At a Glance
Why Get Tested?
To help diagnose and sometimes to monitor porphyrias
When to Get Tested?
When a person has symptoms that suggest a neurologic porphyria (e.g., abdominal pain, tingling or numbness in the hands or feet, muscular weakness and/or alterations in thought or mood) or a cutaneous porphyria (e.g., redness, blistering, or scarring of sun-exposed skin)
Test Preparation Needed?
If a neurologic porphyria is suspected, the sample should be collected during an acute attack.
The Test Sample
What is being tested?
Porphyrins are a group of compounds defined by their chemical structure. Most porphyrin tests detect and measure the by-products of heme synthesis. Heme is an iron-containing pigment that is a necessary component of hemoglobin and a number of other proteins. The synthesis of heme is a step-by-step process that requires the sequential action of eight different enzymes. If there is a deficiency in one of these enzymes, the process is impeded and intermediate, often toxic precursor porphyrins such as uroporphyrin, coproporphyrin, and protoporphyrin build up in the body's fluids and tissues. The precursors that accumulate depend on which enzyme is deficient.
Porphyrin tests are used to help diagnose and monitor a group of disorders called porphyrias. There are several types of porphyrias, and each one is associated with a different enzyme deficiency. Most porphyrias are inherited, the result of a gene mutation. They may be classified according to the signs and symptoms of the disease as neurological, cutaneous, or both.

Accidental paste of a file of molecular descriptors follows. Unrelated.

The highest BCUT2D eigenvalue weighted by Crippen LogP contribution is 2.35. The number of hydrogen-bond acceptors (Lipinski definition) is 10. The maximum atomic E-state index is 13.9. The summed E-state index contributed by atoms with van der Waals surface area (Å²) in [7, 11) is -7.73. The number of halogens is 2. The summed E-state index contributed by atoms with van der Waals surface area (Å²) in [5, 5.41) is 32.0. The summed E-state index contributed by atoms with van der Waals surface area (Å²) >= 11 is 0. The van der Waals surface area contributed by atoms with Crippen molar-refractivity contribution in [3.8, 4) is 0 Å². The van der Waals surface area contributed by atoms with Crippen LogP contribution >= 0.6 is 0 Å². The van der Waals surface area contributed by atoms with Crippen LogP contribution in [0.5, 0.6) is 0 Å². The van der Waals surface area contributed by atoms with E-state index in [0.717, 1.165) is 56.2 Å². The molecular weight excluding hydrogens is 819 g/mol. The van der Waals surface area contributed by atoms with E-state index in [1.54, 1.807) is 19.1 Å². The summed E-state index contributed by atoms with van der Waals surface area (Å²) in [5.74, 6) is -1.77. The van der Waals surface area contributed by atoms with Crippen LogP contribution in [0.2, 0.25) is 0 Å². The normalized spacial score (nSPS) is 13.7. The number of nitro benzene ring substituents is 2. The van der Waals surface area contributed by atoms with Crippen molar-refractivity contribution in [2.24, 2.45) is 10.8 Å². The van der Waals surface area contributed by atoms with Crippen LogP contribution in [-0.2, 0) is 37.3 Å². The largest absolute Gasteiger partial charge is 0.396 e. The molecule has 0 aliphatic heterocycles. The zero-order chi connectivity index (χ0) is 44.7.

The porphyrias that cause neurological symptoms present with acute attacks lasting days or weeks. Signs and symptoms during the attack include abdominal pain, constipation, confusion, hallucinations, and/or seizures. There are four neurologic porphyrias: acute intermittent porphyria (AIP), variegate porphyria (VP), hereditary coproporphyria (HCP), and the very rare ALA dehydratase deficiency porphyria (ADP). Some cases of VP and HCP may also have skin-related symptoms.
The cutaneous porphyrias are associated with photosensitivity that causes redness, swelling, and a burning sensation, blistering, skin thickening, hyperpigmentation, and/or scarring. There are three cutaneous porphyrias: porphyria cutanea tarda (PCT), erythropoietic protoporphyria (EPP), and congenital erythropoietic porphyria (CEP). For more information about each disease, see the article on Porphyria.
To diagnose porphyrias, clinical laboratories measure porphyrins and their precursors in urine, blood, and/or stool. Testing may include measurement of one or more of the following:
- Porphobilinogen (PBG), a porphyrin precursor, in urine
- Delta-aminolevulinic acid (ALA), another porphyrin precursor, in urine
- Porphyrins (uroporphyrin, coproporphyrin, and protoporphyrin) in urine, blood, or stool
Specialized laboratories may offer testing for one or more of the affected enzymes. The most commonly measured enzyme is porphobilinogen deaminase (PBG-D) in red blood cells, which tests for acute intermittent porphyria. A few laboratories offer genetic testing for specific gene mutations that cause one of the porphyrias, but this type of testing is not widely available.
How is the sample collected for testing?
The sample type depends on the porphyrin tests ordered by the doctor. It may include one or more of the following: